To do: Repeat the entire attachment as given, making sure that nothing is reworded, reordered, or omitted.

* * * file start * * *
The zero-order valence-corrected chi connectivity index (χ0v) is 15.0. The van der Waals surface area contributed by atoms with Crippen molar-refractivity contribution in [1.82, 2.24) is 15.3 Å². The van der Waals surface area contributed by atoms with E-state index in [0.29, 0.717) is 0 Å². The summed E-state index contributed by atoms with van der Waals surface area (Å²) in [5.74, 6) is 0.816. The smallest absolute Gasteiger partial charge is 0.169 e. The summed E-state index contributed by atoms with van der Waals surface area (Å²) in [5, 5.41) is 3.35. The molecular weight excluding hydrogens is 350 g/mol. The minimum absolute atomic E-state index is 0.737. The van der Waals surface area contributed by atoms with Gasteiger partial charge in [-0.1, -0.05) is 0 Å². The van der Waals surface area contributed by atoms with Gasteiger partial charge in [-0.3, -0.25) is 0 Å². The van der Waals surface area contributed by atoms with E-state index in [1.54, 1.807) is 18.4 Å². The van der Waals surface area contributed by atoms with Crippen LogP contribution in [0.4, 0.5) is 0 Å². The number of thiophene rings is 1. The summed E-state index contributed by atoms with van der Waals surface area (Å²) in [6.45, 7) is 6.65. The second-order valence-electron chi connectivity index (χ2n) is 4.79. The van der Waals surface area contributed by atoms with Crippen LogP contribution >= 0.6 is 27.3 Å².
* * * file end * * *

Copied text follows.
The zero-order valence-corrected chi connectivity index (χ0v) is 15.0. The van der Waals surface area contributed by atoms with Crippen molar-refractivity contribution in [1.82, 2.24) is 15.3 Å². The van der Waals surface area contributed by atoms with E-state index in [0.29, 0.717) is 0 Å². The summed E-state index contributed by atoms with van der Waals surface area (Å²) in [5.74, 6) is 0.816. The smallest absolute Gasteiger partial charge is 0.169 e. The summed E-state index contributed by atoms with van der Waals surface area (Å²) in [5, 5.41) is 3.35. The molecular weight excluding hydrogens is 350 g/mol. The minimum absolute atomic E-state index is 0.737. The van der Waals surface area contributed by atoms with Gasteiger partial charge in [-0.1, -0.05) is 0 Å². The van der Waals surface area contributed by atoms with Gasteiger partial charge in [-0.3, -0.25) is 0 Å². The van der Waals surface area contributed by atoms with E-state index in [1.54, 1.807) is 18.4 Å². The van der Waals surface area contributed by atoms with Crippen LogP contribution in [0.4, 0.5) is 0 Å². The number of thiophene rings is 1. The summed E-state index contributed by atoms with van der Waals surface area (Å²) in [6.45, 7) is 6.65. The second-order valence-electron chi connectivity index (χ2n) is 4.79. The van der Waals surface area contributed by atoms with Crippen LogP contribution >= 0.6 is 27.3 Å².